Lesson ideas: Primary and lower secondary school

2 “How do I get there?”: Travelling by various means of transport

Magdalena Fuchs and Annika Liebelt

1 Introduction and rationale

Your turn: Choose five words from the grid and use them to write a short text about your last holiday or trip. (Green Line 4 G9, 2017: 9)

This example instruction, taken from a secondary school English coursebook widely used in Germany, illustrates that textbooks often focus on the learning of individual words, while the teaching of idiomatic phrases frequently comes short. The proposed lesson follows a different approach to language learning, in which the learner learns to think in linguistic chunks. It provides language learners with the necessary scaffolding to successfully go from learning new words to using them in context.

This chapter provides teachers with tasks that are close to students reality and are connected to the newly learned expressions. In accordance with the overall aim of communicative language teaching, the students discuss travel plans in the form of text messages, explore strong collocations in written and spoken language and analyse the structures of a selection of phrases. As intended by the curriculum of Lower Saxony (Germany), students learn how to give information and make plans in English in an interactive context (Niedersächsisches Kultusministerium 2015: 17-18) with the help of chunks and common expressions that they gather from authentic, yet simple language. The focus lies on verb-noun and prepositional collocates.

The proposed lesson aims to support students in becoming autonomous language learners by means of scaffolding. When working with younger students and corpora, there is a fine line between student-corpus interaction and information overload, so the research tasks are kept simple (cf. Friginal 2018: 168). According to the local curriculum, students are to learn how to use various writing resources and tools in order to become increasingly independent (Niedersächsisches Kultusministerium 2015: 20).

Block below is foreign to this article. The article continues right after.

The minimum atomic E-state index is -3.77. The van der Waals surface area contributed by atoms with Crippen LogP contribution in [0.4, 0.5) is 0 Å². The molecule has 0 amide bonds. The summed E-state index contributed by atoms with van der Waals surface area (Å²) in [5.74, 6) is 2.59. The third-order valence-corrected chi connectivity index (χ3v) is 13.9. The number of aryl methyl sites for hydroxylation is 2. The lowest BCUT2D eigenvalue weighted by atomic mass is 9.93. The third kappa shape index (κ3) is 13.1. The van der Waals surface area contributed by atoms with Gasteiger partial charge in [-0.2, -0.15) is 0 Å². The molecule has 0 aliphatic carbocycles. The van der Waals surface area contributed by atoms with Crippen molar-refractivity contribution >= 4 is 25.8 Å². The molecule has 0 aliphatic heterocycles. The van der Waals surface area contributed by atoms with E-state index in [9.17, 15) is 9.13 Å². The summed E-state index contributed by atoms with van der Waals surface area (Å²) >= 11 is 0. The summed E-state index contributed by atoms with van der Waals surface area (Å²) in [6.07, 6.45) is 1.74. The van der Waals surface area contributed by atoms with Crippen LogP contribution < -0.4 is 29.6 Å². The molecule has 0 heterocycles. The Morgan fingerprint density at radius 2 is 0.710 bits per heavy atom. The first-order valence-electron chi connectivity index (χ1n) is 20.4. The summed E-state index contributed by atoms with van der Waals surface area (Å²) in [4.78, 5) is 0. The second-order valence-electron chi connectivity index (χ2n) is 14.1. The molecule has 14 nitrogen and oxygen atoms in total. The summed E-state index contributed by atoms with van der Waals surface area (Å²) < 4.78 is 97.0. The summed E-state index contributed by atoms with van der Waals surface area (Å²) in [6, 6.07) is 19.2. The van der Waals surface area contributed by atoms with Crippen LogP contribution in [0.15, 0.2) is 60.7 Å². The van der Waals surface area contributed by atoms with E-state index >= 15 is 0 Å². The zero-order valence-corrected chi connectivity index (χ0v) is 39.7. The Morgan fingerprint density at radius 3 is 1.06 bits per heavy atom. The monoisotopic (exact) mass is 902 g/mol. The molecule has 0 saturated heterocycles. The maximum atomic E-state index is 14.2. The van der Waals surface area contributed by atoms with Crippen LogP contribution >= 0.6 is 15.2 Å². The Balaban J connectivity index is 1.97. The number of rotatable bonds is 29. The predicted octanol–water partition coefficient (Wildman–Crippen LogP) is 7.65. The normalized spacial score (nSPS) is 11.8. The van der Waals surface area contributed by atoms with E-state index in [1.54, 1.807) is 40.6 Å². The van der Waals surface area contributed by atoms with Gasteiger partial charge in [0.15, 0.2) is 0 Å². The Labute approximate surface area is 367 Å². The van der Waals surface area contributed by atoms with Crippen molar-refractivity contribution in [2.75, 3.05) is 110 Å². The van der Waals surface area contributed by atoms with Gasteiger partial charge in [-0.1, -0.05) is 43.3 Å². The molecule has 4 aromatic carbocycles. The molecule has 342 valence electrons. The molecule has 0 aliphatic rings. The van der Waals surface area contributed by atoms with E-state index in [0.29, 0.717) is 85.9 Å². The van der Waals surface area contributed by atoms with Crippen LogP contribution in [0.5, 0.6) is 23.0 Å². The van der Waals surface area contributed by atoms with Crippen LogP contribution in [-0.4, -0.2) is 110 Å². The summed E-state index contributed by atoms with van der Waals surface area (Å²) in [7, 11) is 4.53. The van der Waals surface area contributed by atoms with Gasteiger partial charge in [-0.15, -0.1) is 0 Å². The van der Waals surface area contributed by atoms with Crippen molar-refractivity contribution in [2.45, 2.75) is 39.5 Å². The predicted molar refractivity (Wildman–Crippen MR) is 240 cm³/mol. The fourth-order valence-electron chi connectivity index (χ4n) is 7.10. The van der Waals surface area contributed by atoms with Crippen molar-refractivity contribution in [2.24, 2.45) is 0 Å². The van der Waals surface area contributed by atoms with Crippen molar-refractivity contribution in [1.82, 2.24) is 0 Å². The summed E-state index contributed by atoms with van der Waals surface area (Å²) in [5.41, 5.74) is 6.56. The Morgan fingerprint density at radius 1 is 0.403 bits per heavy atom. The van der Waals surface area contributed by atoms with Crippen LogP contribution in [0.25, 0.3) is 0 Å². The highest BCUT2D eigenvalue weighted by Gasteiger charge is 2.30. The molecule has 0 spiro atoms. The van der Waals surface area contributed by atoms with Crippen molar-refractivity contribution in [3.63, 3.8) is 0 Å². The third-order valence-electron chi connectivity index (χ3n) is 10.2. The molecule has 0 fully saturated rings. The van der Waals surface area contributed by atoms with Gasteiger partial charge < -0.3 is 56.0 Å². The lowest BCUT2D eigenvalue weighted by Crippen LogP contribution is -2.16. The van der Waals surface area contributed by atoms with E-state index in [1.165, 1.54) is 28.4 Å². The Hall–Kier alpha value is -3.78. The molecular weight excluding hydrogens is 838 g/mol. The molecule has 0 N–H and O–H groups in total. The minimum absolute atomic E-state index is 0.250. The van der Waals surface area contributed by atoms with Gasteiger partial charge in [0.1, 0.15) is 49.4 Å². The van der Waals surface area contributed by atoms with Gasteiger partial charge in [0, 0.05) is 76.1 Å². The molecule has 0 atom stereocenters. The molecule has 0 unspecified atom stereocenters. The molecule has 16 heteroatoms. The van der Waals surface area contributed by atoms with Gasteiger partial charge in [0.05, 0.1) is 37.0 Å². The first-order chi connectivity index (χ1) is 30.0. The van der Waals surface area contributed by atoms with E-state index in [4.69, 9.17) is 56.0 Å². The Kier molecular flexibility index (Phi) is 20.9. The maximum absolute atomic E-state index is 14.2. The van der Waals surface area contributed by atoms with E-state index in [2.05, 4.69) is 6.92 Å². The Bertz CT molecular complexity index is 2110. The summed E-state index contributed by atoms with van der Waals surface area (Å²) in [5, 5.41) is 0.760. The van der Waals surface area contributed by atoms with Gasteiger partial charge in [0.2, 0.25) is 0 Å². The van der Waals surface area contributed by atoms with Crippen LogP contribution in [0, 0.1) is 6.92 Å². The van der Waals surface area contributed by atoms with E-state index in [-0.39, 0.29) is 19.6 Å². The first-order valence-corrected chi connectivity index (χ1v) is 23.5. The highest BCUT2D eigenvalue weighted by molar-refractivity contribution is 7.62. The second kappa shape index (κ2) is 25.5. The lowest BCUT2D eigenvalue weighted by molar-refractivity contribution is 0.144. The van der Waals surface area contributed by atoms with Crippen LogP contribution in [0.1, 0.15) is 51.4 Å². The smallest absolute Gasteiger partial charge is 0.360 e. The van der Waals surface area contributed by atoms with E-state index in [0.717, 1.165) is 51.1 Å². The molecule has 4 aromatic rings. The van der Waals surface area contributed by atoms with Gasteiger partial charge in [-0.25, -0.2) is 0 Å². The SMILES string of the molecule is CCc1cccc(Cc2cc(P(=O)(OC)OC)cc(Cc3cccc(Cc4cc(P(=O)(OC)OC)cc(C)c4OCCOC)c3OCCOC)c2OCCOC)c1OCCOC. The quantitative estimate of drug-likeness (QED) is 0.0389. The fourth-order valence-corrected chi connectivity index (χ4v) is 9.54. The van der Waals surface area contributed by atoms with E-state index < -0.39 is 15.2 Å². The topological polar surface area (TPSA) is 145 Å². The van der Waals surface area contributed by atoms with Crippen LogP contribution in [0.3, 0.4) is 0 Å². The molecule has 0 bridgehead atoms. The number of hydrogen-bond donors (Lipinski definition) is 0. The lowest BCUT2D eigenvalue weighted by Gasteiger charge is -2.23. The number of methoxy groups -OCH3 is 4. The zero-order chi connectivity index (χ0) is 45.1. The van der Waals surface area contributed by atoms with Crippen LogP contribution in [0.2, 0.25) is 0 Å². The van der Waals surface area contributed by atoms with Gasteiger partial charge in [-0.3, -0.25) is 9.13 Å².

For teachers, this chapter provides a step-by-step guide on how to find authentic chunks, questions, and example sentences for communicative travel situations, how to visualise and use them in class. The following corpus tasks encourage students to think beyond the labels of “correct” and “incorrect” language use, and to explore the special features of spoken English.

Outline and objectives

Topic: Travelling by various means of transport

Teaching aim: show how authentic speakers’ expressions can be used to create context-bound activities with relevance for real life. Help learners familiarise themselves with the corpus tool SkeLL (Sketch Engine for Language Learners) and encourage them to make use of the advantages that corpus tools offer.

Duration: 60-minute class. Single activities can be integrated into an individual lesson plan, optional tasks are included for an extended class.

Targeted age group: 7th or 8th grade

Preparation time: approx. 30 mins, less if already familiar with the corpus tool.

Learning objectives:

  • Learners are able to identify commonly used verb collocations for means of transportation by using the Word Sketch function on SkeLL.
  • Learners are able to reply to people asking for directions (e.g., “How do I get from the airport to your house?”).
  • Learners are able to explain to an exchange student how to travel to their destination in Germany in the form of a written dialogue. This enables students to use various expressions encountered in the corpus.

2 Corpus, tools and methods